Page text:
- Role of LL35 lncRNA in the liver
    Using bioinformatic analysis we found a possible functional analog of the ncRNA DEANR1 in mouse – LL35 ncRNA and confirmed its expression in the mouse liver. Based on the published data we assume that ncRNA LL35 may be involved in the transcription regulation in the liver and can affect metabolic processes and various liver diseases in mice.
    - Mouse long non-coding RNA Gm14005 as a potential functional analog of human long non-coding RNA CYTOR
    Deeper insight into mechanism of CYTOR lncRNA action, as well as identification of its potency as an anti-cancer therapeutic target, require reliable animal models and further in vivo studies. To make a transfer from in vitro to in vivo research we identify the potential functional analog of CYTOR lncRNA in mice – lncRNA Gm14005. Investigation of Gm14005 functional roles and interactions both in vivo and in vitro will describe its potential application as a CYTOR analog in vivo.
  • Novel fluorescent oligonucleotide probes for DNA/RNA detection.
    We are working on the novel design of oligonucleotide probes for qPCR/ RT-qPCR. Currently we start a project devoted to evaluation of bladder cancer by droplet digital PCR (joint study with MSU and Institute of Urology).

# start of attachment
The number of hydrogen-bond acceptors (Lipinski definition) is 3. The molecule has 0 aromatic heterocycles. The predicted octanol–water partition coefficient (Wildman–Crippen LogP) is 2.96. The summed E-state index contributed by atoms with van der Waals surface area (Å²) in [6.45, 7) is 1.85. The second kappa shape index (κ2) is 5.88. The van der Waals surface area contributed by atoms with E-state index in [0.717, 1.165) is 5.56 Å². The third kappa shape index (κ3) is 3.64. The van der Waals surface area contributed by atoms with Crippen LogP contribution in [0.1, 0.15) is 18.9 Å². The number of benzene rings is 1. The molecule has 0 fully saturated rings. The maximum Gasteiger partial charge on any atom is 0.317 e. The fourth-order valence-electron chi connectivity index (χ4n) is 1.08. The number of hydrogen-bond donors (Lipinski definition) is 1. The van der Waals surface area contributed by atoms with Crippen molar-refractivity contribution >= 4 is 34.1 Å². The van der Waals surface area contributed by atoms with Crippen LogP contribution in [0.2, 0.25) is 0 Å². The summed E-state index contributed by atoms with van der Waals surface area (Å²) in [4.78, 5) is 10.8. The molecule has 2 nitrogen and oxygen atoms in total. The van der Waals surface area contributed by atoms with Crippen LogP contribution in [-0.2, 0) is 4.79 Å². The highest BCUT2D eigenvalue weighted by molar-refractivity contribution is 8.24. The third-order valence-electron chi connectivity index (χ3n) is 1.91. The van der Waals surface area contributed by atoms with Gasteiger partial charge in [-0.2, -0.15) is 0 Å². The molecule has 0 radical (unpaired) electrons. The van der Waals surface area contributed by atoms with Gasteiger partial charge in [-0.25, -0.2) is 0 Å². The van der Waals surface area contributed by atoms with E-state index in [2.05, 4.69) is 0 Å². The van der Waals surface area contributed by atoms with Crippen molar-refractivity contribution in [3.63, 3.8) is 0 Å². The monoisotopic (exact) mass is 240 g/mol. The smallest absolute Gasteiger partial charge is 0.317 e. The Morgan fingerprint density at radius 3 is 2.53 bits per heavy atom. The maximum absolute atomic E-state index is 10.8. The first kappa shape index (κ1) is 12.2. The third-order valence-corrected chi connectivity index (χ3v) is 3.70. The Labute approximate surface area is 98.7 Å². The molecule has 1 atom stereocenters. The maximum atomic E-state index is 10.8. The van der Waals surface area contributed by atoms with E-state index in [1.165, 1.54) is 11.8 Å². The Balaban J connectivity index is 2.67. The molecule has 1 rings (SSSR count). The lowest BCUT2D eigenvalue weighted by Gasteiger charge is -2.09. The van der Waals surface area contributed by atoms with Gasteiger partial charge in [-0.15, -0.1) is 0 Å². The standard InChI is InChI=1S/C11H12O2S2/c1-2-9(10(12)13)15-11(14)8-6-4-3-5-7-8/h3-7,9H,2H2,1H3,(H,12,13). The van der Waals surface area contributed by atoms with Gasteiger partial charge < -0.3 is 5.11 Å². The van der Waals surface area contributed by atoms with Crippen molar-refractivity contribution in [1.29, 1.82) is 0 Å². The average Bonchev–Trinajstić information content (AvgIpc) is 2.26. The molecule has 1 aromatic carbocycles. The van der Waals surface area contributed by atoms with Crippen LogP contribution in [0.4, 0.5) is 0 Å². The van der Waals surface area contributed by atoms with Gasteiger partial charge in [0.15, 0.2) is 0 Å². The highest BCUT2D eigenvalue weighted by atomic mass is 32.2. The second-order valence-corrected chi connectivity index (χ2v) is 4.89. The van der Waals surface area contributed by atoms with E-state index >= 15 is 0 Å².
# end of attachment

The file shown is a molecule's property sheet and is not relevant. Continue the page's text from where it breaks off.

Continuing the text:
Olga Sergeeva
Senior Research Scientist
Svetlana Dukova
Research Engineer
Renata Ialchina
PhD student
Denis Melnik
PhD student
Arsen Mikaelyan
Research Scientist
Katerina Nagornova
Research Engineer
Tatyana Prikazchikova
Research Scientist
Tatiana Abakumova
Junior Research Scientist
Ilya Aparin
Junior Research Scientist
Valentina Farzan
Junior Research Scientist
Dominique Leboeuf
PhD student
Anna Fefilova
PhD student
Oxana Kovaleva
Research Intern
  • Instrumental Methods in Molecular Biology
This course is devoted to the principles of main instrumental methods that are used today in molecular biology. The aim of this course is to provide knowledge of modern methods for master students with little or no background in the field of molecular biology. A summary of modern approaches will introduce students to the general principles of methods in the biomedical research. By focusing on examples of the biomolecule purification and purity confirmation the idea of accurate studies will be explained. The course will provide a comprehensive summary of the major methods used nowadays in the field, except microsopy. Current trends will be reviewed, along with a discussion of methods application for common tasks. Some attention will be paid to minituarization of analytical devices for the use as POC (point-of-care).
  • RNA Biology
This course is devoted to the knowledge on the structures of RNA and RNA-protein complexes as well as their functioning in cells. The aim of this course is to provide an explanation of fundamental mechanisms such as translation, splicing and gene expression regulation based on the structural viewpoint. Thus the role of RNA in the maintenance of cell identity and cell metabolism will be defined. By focusing on modern techniques for RNA and RNA-protein structure and RNA modifications analysis, students will get aquainted with the approaches to study RNA input into cellular processes in vitro and in vivo.
The students will apply obtained knowledge and skills in presentations and a written exam. An examination commission, consisting of CTB faculty and of invited members, will conduct final evaluation of the overall product design completeness, quality of the results achieved, and of the presentations delivered.